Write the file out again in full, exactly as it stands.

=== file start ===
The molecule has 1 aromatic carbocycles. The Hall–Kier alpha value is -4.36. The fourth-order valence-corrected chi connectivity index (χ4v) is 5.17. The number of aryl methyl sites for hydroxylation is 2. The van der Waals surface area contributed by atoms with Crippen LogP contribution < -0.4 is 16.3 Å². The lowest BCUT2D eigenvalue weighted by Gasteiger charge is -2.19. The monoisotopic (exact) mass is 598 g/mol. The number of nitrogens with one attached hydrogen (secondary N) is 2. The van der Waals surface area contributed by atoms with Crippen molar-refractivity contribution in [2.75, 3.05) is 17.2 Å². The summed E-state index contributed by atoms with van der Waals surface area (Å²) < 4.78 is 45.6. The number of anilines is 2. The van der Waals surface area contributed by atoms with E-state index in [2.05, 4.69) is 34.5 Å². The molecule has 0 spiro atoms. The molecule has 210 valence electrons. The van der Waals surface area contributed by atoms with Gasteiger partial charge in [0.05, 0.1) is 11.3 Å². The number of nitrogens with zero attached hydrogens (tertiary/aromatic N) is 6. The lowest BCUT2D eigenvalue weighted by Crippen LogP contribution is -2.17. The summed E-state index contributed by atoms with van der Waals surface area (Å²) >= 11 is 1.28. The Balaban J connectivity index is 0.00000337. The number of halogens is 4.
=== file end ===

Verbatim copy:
The molecule has 1 aromatic carbocycles. The Hall–Kier alpha value is -4.36. The fourth-order valence-corrected chi connectivity index (χ4v) is 5.17. The number of aryl methyl sites for hydroxylation is 2. The van der Waals surface area contributed by atoms with Crippen LogP contribution < -0.4 is 16.3 Å². The lowest BCUT2D eigenvalue weighted by Gasteiger charge is -2.19. The monoisotopic (exact) mass is 598 g/mol. The number of nitrogens with one attached hydrogen (secondary N) is 2. The van der Waals surface area contributed by atoms with Crippen molar-refractivity contribution in [2.75, 3.05) is 17.2 Å². The summed E-state index contributed by atoms with van der Waals surface area (Å²) < 4.78 is 45.6. The number of anilines is 2. The van der Waals surface area contributed by atoms with E-state index in [2.05, 4.69) is 34.5 Å². The molecule has 0 spiro atoms. The molecule has 210 valence electrons. The van der Waals surface area contributed by atoms with Gasteiger partial charge in [0.05, 0.1) is 11.3 Å². The number of nitrogens with zero attached hydrogens (tertiary/aromatic N) is 6. The lowest BCUT2D eigenvalue weighted by Crippen LogP contribution is -2.17. The summed E-state index contributed by atoms with van der Waals surface area (Å²) >= 11 is 1.28. The Balaban J connectivity index is 0.00000337. The number of halogens is 4.